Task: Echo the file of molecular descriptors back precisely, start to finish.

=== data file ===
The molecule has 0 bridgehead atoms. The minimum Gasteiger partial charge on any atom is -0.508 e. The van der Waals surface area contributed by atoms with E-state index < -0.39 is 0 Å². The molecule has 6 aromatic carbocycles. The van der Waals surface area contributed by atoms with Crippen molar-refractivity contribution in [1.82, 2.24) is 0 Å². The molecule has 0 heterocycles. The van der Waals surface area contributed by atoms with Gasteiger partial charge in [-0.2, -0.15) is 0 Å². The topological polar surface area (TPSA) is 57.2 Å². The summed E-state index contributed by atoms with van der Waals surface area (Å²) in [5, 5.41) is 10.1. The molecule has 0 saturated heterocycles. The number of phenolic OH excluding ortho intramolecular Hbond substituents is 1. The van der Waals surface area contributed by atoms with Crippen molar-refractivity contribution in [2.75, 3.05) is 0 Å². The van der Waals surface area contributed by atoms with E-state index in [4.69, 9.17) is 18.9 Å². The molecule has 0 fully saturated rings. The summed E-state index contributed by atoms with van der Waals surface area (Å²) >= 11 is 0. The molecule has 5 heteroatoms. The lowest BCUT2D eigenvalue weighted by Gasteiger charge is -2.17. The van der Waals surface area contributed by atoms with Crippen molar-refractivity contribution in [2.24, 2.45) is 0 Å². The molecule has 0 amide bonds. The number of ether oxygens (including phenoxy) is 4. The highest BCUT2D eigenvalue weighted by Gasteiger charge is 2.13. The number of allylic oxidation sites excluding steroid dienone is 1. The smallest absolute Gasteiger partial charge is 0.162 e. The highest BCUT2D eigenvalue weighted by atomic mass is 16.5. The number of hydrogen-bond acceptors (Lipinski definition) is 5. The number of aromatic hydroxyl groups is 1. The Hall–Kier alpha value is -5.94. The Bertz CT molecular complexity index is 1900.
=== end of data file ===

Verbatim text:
The molecule has 0 bridgehead atoms. The minimum Gasteiger partial charge on any atom is -0.508 e. The van der Waals surface area contributed by atoms with E-state index < -0.39 is 0 Å². The molecule has 6 aromatic carbocycles. The van der Waals surface area contributed by atoms with Crippen molar-refractivity contribution in [1.82, 2.24) is 0 Å². The molecule has 0 heterocycles. The van der Waals surface area contributed by atoms with Gasteiger partial charge in [-0.2, -0.15) is 0 Å². The topological polar surface area (TPSA) is 57.2 Å². The summed E-state index contributed by atoms with van der Waals surface area (Å²) in [5, 5.41) is 10.1. The molecule has 0 saturated heterocycles. The number of phenolic OH excluding ortho intramolecular Hbond substituents is 1. The van der Waals surface area contributed by atoms with Crippen molar-refractivity contribution in [2.75, 3.05) is 0 Å². The van der Waals surface area contributed by atoms with E-state index in [4.69, 9.17) is 18.9 Å². The molecule has 0 fully saturated rings. The summed E-state index contributed by atoms with van der Waals surface area (Å²) >= 11 is 0. The molecule has 5 heteroatoms. The lowest BCUT2D eigenvalue weighted by Gasteiger charge is -2.17. The van der Waals surface area contributed by atoms with Crippen molar-refractivity contribution in [2.24, 2.45) is 0 Å². The molecule has 0 amide bonds. The number of ether oxygens (including phenoxy) is 4. The highest BCUT2D eigenvalue weighted by Gasteiger charge is 2.13. The number of allylic oxidation sites excluding steroid dienone is 1. The smallest absolute Gasteiger partial charge is 0.162 e. The highest BCUT2D eigenvalue weighted by atomic mass is 16.5. The number of hydrogen-bond acceptors (Lipinski definition) is 5. The number of aromatic hydroxyl groups is 1. The Hall–Kier alpha value is -5.94. The Bertz CT molecular complexity index is 1900.